Decreasing daily salt intake by 1 teaspoon has same impact as blood pressure medication, study finds

A new study published in the Journal of the American Medical Association suggests reducing salt consumption by one teaspoon per day has the same impact as blood pressure medication.

The average American consumes nearly twice the recommended daily sodium intake, according to the FDA. These dietary habits contribute to hypertension, or high blood pressure, in an estimated 119.9 million American adults, per the CDC.

One teaspoon of salt contains 2,400 mg of sodium, Americans consume an average of more than 3,400 milligrams (mg) of sodium per day, according to the CDC.

Researchers from the University of Alabama at Birmingham, Vanderbilt Medical Center and Northwestern Medicine studied a group of 213 individuals between ages 50 to 75, all with unique blood pressure, ranging from normotension (blood pressure in normal range) to untreated hypertension.

Participants were assessed while following their typical diet as well as on high-sodium (2,200 milligrams of sodium added daily) and low-sodium (500-milligram daily total) diets, the study reports.

“A number of studies link high salt intake to high blood pressure and a higher risk of premature death and cardiovascular disease, including heart attacks and strokes,” said Cora Lewis, professor in UAB’s School of Public Health and co-investigator of the study.

When daily salt intake was reduced by less than 1 teaspoon each day (2,300 milligrams of sodium), 70% to 75% of participants — including those already on blood pressure medication — experienced a reduction in blood pressure. In all, 72% of individuals had decreased systolic blood pressure on the low-sodium diet, when compared to their typical diet.

“The results reinforce the importance of reduction in dietary sodium intake to help control blood pressure, even among individuals taking medications for hypertension,” said co-principal investigator Norrina Allen, professor of preventive medicine at Northwestern University Feinberg School of Medicine. “It can be challenging but reducing your sodium in any amount will be beneficial.”

Hypertension is a leading cause of premature death worldwide. An estimated 1.28 billion adults worldwide suffer from hypertension, reports the World Health Organization . Roughly 61.9million U.S. adults take blood pressure medication — but simply decreasing daily sodium intake could be just as beneficial.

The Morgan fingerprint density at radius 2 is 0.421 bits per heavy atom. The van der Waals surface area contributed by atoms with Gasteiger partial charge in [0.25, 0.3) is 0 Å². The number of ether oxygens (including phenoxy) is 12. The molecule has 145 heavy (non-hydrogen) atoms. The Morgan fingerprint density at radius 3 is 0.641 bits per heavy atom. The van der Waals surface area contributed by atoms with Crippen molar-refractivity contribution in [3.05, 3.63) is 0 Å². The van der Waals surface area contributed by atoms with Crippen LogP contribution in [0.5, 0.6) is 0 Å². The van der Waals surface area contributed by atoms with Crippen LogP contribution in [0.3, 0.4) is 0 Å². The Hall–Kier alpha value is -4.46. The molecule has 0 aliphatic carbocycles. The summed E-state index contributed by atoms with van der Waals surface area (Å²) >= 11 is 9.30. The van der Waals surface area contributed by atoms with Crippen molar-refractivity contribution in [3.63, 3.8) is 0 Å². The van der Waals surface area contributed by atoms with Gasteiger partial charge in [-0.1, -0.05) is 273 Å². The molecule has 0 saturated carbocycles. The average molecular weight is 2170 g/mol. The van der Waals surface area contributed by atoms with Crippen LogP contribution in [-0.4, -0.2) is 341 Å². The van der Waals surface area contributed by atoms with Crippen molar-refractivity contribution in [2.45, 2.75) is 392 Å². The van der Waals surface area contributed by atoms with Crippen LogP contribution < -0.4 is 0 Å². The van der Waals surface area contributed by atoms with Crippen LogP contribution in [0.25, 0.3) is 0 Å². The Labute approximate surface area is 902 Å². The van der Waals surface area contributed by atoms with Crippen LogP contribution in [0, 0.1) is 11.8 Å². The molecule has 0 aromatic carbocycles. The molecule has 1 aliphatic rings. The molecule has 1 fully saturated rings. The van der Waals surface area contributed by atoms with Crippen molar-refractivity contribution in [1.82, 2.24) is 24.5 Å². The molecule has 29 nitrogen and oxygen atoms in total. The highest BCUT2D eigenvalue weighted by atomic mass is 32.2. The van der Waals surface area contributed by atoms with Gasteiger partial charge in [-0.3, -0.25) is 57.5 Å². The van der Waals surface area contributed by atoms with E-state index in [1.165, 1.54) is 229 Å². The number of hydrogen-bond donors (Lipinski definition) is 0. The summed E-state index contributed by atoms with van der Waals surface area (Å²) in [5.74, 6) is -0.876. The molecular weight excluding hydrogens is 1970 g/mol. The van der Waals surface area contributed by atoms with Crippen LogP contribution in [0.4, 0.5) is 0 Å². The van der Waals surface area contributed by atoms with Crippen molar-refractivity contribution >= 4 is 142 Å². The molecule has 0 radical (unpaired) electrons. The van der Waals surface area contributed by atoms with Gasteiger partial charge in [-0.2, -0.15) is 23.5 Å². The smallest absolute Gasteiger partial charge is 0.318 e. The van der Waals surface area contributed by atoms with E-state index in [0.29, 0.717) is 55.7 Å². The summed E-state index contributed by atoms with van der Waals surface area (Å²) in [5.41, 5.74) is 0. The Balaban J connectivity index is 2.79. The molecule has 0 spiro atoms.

“Given that high blood pressure is a huge health issue worldwide, the results provide a promising and accessible way to reduce hypertension caused by sodium intake,” Lewis said. “It is particularly exciting that the products we used in the low sodium diet are generally available, so people have a real shot at improving their health through improving their diet in this way.”

Making simple changes in your diet can significantly reduce daily sodium intake and may be beneficial to your health.

“The majority of sodium in our diets comes from packaged and restaurant food (not the salt shaker) as a result of food processing. Even foods that may not taste salty can be major sources of sodium,” reports the CDC. “Foods with only moderate amounts of sodium, such as bread, can be major sources of sodium because they’re eaten so frequently.”

Speak to a medical professional if blood pressure remains higher than 180/120 mm Hg, after staying rested for at least five minutes, per Medical News Today.

1. Buy fresh, canned or frozen vegetables that contain no added sodium or salty sauces, per the American Heart Association.

2. Cold cuts and cured meats typically contain high levels of salt; swap these deli meats for fresh chicken or turkey, per Harvard Health.

3. When purchasing packaged foods, select options labeled as “low sodium,” “no salt added” or “reduced sodium” if available, per the CDC.

4. Be picky about your condiments. Most condiments, such as salad dressings, ketchup, mustard, soy sauce, salsas and relish, are packed with sodium. Eat these products in moderation and when possible, choose low-sodium options, per the American Heart Association.

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